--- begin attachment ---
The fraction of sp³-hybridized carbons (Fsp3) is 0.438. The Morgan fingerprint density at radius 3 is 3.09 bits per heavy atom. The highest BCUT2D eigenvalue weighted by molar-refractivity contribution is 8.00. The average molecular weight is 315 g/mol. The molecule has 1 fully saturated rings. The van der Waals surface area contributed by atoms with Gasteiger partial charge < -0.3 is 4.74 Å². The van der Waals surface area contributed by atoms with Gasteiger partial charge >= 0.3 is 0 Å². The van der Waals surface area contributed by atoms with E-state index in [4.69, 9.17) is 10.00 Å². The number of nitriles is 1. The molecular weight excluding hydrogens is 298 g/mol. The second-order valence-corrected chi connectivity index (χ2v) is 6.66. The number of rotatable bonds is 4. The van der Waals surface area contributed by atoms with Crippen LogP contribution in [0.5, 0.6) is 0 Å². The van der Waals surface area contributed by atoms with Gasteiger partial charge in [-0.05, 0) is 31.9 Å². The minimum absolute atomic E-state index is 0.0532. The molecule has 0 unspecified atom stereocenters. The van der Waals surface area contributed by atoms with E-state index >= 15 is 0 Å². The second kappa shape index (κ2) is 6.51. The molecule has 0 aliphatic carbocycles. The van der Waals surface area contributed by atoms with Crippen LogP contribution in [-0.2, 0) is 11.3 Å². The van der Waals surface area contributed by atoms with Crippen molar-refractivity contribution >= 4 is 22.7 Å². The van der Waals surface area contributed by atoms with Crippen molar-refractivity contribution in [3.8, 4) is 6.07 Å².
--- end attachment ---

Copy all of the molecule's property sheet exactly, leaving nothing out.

The fraction of sp³-hybridized carbons (Fsp3) is 0.438. The Morgan fingerprint density at radius 3 is 3.09 bits per heavy atom. The highest BCUT2D eigenvalue weighted by molar-refractivity contribution is 8.00. The average molecular weight is 315 g/mol. The molecule has 1 fully saturated rings. The van der Waals surface area contributed by atoms with Gasteiger partial charge < -0.3 is 4.74 Å². The van der Waals surface area contributed by atoms with Gasteiger partial charge >= 0.3 is 0 Å². The van der Waals surface area contributed by atoms with E-state index in [4.69, 9.17) is 10.00 Å². The number of nitriles is 1. The molecular weight excluding hydrogens is 298 g/mol. The second-order valence-corrected chi connectivity index (χ2v) is 6.66. The number of rotatable bonds is 4. The van der Waals surface area contributed by atoms with Crippen LogP contribution in [0.5, 0.6) is 0 Å². The van der Waals surface area contributed by atoms with Gasteiger partial charge in [-0.05, 0) is 31.9 Å². The minimum absolute atomic E-state index is 0.0532. The molecule has 0 unspecified atom stereocenters. The van der Waals surface area contributed by atoms with E-state index >= 15 is 0 Å². The second kappa shape index (κ2) is 6.51. The molecule has 0 aliphatic carbocycles. The van der Waals surface area contributed by atoms with Crippen LogP contribution in [-0.2, 0) is 11.3 Å². The van der Waals surface area contributed by atoms with Crippen molar-refractivity contribution >= 4 is 22.7 Å². The van der Waals surface area contributed by atoms with Crippen molar-refractivity contribution in [3.8, 4) is 6.07 Å².